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Sexual Abuse By Jesuit Priests

Jesuits have been the subject of ongoing school abuse scandals. These members of a Catholic religious order run colleges, prep schools and high schools throughout the United States. Victims of Jesuit abuse may be able to file a lawsuit against the religious order or schools where the abuse occurred.

Were You Abused by a Catholic Clergy Member?

*Cases may be filed anonymously to protect the victim’s identity.

Jesuits have been the subject of ongoing school abuse scandals. These members of a Catholic religious order run colleges, prep schools and high schools throughout the United States. Victims of Jesuit abuse may be able to file a lawsuit against the religious order or schools where the abuse occurred.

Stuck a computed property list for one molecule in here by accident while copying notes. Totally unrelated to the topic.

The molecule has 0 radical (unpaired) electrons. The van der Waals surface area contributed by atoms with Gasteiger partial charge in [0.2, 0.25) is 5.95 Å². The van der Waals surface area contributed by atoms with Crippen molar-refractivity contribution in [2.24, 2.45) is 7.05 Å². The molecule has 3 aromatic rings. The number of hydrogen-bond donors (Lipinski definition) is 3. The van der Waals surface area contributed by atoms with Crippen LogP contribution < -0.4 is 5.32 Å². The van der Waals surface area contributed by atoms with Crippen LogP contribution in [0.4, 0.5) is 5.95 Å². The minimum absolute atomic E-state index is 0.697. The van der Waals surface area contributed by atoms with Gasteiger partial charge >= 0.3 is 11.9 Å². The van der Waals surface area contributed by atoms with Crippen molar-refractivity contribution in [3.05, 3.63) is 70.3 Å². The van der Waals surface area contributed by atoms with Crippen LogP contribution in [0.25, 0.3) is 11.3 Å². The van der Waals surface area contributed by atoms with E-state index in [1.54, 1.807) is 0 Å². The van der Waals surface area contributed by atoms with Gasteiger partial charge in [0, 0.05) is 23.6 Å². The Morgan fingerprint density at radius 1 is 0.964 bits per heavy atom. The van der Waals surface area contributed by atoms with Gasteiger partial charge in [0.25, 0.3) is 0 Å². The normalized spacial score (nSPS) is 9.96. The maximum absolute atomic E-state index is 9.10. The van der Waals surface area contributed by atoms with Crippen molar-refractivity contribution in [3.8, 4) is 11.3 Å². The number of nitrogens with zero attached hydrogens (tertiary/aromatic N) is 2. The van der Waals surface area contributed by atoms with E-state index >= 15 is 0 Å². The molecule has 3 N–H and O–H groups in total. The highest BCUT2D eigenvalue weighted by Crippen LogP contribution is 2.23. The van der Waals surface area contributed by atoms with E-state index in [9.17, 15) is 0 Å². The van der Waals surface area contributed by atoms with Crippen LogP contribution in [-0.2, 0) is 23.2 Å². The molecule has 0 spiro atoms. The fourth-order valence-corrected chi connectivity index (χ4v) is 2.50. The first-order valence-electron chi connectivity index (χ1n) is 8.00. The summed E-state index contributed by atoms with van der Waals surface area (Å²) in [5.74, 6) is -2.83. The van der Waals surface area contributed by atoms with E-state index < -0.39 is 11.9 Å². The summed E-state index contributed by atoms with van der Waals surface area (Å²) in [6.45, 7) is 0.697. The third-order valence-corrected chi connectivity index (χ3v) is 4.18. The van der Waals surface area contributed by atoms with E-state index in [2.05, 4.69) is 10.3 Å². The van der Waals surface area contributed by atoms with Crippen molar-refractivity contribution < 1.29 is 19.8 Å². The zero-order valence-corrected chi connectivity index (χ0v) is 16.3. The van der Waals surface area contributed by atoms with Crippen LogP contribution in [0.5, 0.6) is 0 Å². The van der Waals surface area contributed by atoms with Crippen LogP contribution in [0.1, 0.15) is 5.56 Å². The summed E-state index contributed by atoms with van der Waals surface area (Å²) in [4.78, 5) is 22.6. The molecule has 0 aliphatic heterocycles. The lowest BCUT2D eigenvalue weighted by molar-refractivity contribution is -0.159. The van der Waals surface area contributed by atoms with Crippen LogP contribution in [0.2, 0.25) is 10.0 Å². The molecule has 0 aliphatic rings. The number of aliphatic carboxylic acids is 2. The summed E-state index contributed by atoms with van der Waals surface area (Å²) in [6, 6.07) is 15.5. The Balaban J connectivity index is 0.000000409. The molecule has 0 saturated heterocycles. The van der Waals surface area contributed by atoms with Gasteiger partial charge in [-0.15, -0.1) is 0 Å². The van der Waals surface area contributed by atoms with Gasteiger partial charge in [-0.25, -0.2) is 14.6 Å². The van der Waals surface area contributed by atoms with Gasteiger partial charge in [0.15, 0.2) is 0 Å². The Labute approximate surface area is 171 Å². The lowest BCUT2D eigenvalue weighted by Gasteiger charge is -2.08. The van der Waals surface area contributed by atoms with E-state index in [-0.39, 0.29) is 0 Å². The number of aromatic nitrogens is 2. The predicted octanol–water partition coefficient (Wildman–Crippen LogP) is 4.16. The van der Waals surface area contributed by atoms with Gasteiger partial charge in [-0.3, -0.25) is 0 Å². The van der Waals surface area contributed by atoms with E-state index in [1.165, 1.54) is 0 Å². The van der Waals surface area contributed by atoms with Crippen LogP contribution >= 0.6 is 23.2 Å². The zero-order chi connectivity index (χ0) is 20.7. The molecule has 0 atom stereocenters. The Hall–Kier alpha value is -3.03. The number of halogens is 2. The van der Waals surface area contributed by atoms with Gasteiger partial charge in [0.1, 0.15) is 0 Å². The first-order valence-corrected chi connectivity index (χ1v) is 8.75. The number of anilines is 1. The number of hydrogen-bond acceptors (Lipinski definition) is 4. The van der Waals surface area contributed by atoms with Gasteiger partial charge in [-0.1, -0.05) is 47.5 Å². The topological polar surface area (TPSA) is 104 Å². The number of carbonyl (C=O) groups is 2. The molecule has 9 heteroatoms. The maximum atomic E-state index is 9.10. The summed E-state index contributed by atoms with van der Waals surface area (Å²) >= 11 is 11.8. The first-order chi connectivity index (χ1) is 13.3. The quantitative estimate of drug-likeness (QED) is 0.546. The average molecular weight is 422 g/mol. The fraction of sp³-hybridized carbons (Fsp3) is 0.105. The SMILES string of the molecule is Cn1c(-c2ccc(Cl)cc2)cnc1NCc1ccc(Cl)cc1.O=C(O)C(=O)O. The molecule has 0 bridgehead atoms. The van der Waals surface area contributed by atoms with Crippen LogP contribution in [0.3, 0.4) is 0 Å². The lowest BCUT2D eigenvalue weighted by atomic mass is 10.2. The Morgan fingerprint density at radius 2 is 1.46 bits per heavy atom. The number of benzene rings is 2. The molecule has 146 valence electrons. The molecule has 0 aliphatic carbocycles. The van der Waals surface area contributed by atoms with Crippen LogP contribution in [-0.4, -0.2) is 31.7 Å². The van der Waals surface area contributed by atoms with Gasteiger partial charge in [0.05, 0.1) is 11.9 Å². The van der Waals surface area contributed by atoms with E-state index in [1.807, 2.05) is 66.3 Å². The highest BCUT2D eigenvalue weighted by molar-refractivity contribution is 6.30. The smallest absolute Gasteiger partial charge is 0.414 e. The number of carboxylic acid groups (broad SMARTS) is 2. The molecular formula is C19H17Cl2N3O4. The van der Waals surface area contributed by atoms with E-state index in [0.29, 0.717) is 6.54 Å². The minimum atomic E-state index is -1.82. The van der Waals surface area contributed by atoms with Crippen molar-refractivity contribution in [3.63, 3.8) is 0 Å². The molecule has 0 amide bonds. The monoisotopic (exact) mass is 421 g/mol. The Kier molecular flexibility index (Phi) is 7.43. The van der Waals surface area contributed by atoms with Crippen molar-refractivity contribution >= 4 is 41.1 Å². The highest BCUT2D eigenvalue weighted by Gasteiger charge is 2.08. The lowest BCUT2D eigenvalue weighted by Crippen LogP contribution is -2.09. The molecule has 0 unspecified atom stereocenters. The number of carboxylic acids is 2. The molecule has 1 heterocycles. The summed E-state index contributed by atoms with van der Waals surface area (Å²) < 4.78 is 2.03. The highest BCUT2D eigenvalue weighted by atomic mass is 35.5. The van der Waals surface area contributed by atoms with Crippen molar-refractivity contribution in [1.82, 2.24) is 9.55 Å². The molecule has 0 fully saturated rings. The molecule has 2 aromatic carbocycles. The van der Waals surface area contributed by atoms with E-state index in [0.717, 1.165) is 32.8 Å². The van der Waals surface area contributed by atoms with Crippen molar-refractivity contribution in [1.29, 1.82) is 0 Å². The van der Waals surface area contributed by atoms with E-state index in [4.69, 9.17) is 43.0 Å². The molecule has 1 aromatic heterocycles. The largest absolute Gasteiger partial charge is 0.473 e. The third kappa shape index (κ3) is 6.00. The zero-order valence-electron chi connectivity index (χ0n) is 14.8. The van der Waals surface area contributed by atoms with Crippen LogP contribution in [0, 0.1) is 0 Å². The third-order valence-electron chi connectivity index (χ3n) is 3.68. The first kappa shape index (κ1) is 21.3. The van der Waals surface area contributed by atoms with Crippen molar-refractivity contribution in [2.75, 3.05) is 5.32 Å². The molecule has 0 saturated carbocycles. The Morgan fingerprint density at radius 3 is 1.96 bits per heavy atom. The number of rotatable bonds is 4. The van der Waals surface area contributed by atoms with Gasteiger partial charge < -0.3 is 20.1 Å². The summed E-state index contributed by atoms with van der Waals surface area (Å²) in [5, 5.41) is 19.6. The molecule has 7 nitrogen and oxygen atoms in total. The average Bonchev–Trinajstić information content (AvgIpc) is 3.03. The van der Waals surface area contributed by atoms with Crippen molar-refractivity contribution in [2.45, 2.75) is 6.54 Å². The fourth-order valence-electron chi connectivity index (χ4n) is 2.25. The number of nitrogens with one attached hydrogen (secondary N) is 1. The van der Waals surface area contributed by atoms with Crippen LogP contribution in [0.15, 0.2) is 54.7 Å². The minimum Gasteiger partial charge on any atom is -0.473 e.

Were You Abused by a Catholic Clergy Member?

*Cases may be filed anonymously to protect the victim’s identity.

What Is Jesuit Abuse?

Jesuit abuse refers to the sexual abuse of a minor or non-consenting person by a member of the Society of Jesus religious order. Hundreds of members, called Jesuits, have been credibly accused of abuse. Allegations against Jesuits date back to at least the 1950s.

Jesuits are part of an educational tradition dating back hundreds of years. There are Jesuit colleges, prep schools and high schools throughout the United States. Jesuits at these schools perform educational, administrative and spiritual roles. Many have misused their authority to sexually abuse students.

What Is the Difference Between a Jesuit and a Regular Priest?